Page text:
Ostracode species assemblages and stable oxygen and carbon isotope ratios of living and recent ostracodes, together with δ18O and δ13CDIC (DIC: dissolved inorganic carbon) values of host water samples, provide a first data set that characterizes a wide range of modern aquatic environments in the Laguna Cari-Laufquen (41°S, 68-69°W) and the Lago Cardiel area (48-49°S, 70-71°W) in Patagonia, Argentina. This data set will ultimately be used to interpret and calibrate data acquired from lake sediment cores with the goal of reconstructing past climate. Species assemblages and isotope values can be assigned to three groups: (1) springs, seeps and streams, (2) permanent ponds and lakes, and (3) ephemeral ponds and lakes. Springs, seeps and streams are characterized by Darwinula sp., Heterocypris incongruens, Eucypris fontana, Amphicypris nobilis and Ilyocypris ramirezi. Ostracode and water isotope values range between -13 and -5‰ for oxygen, and between -15 and -3‰ for carbon. They are the most negative of the entire sample set, reflecting ground water input with little or no evaporative enrichment. Limnocythere patagonica, Eucypris labyrinthica, Limnocythere sp. and Eucypris aff. fontana are typical species of permanent ponds and lakes. Isotope values indicate high degree of evaporation of lake waters relative to feeder springs and streams and range between -7 and +5‰ for oxygen, and -5 and +4‰ for carbon. Limnocythere rionegroensis is the dominant species in ephemeral ponds and lakes. These systems display the most enriched isotope values in both ostracodes and host waters, extending from -5 to +7‰ for oxygen, and from -5 to +6‰ for carbon. Living ostracodes show a positive offset from equilibrium values of up to 2‰ for oxygen. Carbon isotope values are up to 6‰ more negative than equilibrium values in highly productive pools. Comparison of ostracode and host water isotope signals permits assessment of the life span of the aquatic environments. Valves from dead ostracodes collected from ephemeral ponds and lakes show a wide scatter with each sample providing a snapshot of the seasonal history of the host water. The presence of the stream species I. ramirezi and a wide range of ostracode isotope values suggest that ephemeral ponds and lakes are fed by streams during spring run-off and seasonally dry. A temporary character of waters is also indicated by H. incongruens, a drought-resistant species that occupies most springs and seeps. In addition, L. rionegroensis has adjusted its reproduction strategies to its environment. Whereas only females were collected in fresh host waters, males were found in ephemeral ponds and lakes with higher solute content. Sexual reproduction seems to be the more successful reproduction strategy in waters with high and variable salinities and affected by seasonal droughts. The temporary character of the aquatic environments shows that the availability of meteoric water controls the life span of host waters and underlines the sensitivity of the area to changes in precipitation.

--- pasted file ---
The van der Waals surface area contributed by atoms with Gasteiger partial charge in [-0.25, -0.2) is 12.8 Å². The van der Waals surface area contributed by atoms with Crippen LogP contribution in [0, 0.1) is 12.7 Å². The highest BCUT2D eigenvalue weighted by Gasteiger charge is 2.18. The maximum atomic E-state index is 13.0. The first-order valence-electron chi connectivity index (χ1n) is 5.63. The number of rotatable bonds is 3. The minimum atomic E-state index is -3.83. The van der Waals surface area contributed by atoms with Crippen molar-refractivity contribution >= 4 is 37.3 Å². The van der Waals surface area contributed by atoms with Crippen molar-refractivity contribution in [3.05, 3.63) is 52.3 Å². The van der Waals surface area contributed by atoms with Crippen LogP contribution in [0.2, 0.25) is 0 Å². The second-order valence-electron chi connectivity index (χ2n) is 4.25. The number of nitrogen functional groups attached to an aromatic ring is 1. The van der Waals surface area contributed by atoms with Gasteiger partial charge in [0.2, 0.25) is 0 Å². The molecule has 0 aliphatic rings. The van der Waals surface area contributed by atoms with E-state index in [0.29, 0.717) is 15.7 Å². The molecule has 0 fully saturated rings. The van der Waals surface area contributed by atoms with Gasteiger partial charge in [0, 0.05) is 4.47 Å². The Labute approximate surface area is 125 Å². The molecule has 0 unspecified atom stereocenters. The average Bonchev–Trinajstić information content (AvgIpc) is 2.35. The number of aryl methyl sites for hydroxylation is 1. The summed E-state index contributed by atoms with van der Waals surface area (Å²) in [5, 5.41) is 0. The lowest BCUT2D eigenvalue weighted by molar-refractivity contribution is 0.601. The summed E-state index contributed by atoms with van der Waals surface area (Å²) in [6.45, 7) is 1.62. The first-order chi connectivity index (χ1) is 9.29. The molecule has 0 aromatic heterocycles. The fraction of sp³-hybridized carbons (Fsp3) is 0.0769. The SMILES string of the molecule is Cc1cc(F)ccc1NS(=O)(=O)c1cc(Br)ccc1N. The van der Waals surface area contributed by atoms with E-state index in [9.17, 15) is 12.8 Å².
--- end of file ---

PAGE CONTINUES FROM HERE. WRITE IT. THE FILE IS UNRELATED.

Bibliographical noteFunding Information:
This study was funded through the US National Science Foundation NSF-EAR-9709145 (V.M. and K.K., co-PI’s) as well as the Habilitanden-Stipendium of the Deutsche Forschungsgemeinschaft, DFG, to A.S. We like to thank our Patagonian Lake Drilling Project PATO/PALATRA team members: Arturo Amos (†), Flavio Anselmetti, Daniel Ariztegui, Maria Marta Bianchi, Platt Bradbury, Adrian Gilli, Miguel Angel Gonzalez, An Liu, Nora Maidana, Julieta Massaferro, Judy McKenzie, Frank Schäbitz, Scott Stine, Gabriel Tognelli and Gustavo Villarosa. Special thanks go to Adrian and Daniel for water chemistry data, and Patricia Perez for help with ostracode analysis. We also thank Rick Forester and Robin Whatley for help with ostracode species identification and stimulating discussions, Marco Herwegh for introduction to SEM work, Andreas Hendrich for help with graphics, as well as Jonathan Holmes, Koen Martens, one anonymous reviewer and Huw Griffiths for invaluable comments. Contribution 562, Limnological Research Center, University of Minnesota.
Copyright 2011 Elsevier B.V., All rights reserved.
- Non-marine ostracodes
- Stable isotopes